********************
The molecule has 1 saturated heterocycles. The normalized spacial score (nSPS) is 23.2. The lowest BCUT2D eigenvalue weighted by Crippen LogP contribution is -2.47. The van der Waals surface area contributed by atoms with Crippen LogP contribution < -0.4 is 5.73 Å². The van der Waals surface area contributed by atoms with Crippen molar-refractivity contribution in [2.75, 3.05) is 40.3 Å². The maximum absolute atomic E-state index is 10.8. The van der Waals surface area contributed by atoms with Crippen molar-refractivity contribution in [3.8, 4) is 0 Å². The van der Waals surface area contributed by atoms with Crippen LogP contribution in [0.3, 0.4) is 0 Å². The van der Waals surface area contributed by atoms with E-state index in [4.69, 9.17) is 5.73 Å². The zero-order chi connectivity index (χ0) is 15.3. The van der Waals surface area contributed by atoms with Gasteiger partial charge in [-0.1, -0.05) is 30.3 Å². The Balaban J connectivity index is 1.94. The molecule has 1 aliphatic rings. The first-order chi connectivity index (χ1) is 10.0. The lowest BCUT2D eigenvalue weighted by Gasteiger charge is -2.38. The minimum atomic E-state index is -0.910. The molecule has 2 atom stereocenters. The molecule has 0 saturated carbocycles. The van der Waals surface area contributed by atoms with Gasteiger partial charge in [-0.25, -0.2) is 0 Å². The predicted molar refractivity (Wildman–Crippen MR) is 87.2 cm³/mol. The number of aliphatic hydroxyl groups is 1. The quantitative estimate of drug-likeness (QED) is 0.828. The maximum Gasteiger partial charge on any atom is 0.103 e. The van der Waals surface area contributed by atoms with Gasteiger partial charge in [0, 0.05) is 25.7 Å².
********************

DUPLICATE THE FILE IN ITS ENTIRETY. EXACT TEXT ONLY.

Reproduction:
The molecule has 1 saturated heterocycles. The normalized spacial score (nSPS) is 23.2. The lowest BCUT2D eigenvalue weighted by Crippen LogP contribution is -2.47. The van der Waals surface area contributed by atoms with Crippen LogP contribution < -0.4 is 5.73 Å². The van der Waals surface area contributed by atoms with Crippen molar-refractivity contribution in [2.75, 3.05) is 40.3 Å². The maximum absolute atomic E-state index is 10.8. The van der Waals surface area contributed by atoms with Crippen molar-refractivity contribution in [3.8, 4) is 0 Å². The van der Waals surface area contributed by atoms with Crippen LogP contribution in [0.3, 0.4) is 0 Å². The van der Waals surface area contributed by atoms with E-state index in [4.69, 9.17) is 5.73 Å². The zero-order chi connectivity index (χ0) is 15.3. The van der Waals surface area contributed by atoms with Gasteiger partial charge in [-0.1, -0.05) is 30.3 Å². The Balaban J connectivity index is 1.94. The molecule has 1 aliphatic rings. The first-order chi connectivity index (χ1) is 10.0. The lowest BCUT2D eigenvalue weighted by Gasteiger charge is -2.38. The minimum atomic E-state index is -0.910. The molecule has 2 atom stereocenters. The molecule has 0 saturated carbocycles. The van der Waals surface area contributed by atoms with Gasteiger partial charge in [-0.25, -0.2) is 0 Å². The predicted molar refractivity (Wildman–Crippen MR) is 87.2 cm³/mol. The number of aliphatic hydroxyl groups is 1. The quantitative estimate of drug-likeness (QED) is 0.828. The maximum Gasteiger partial charge on any atom is 0.103 e. The van der Waals surface area contributed by atoms with Gasteiger partial charge in [0, 0.05) is 25.7 Å².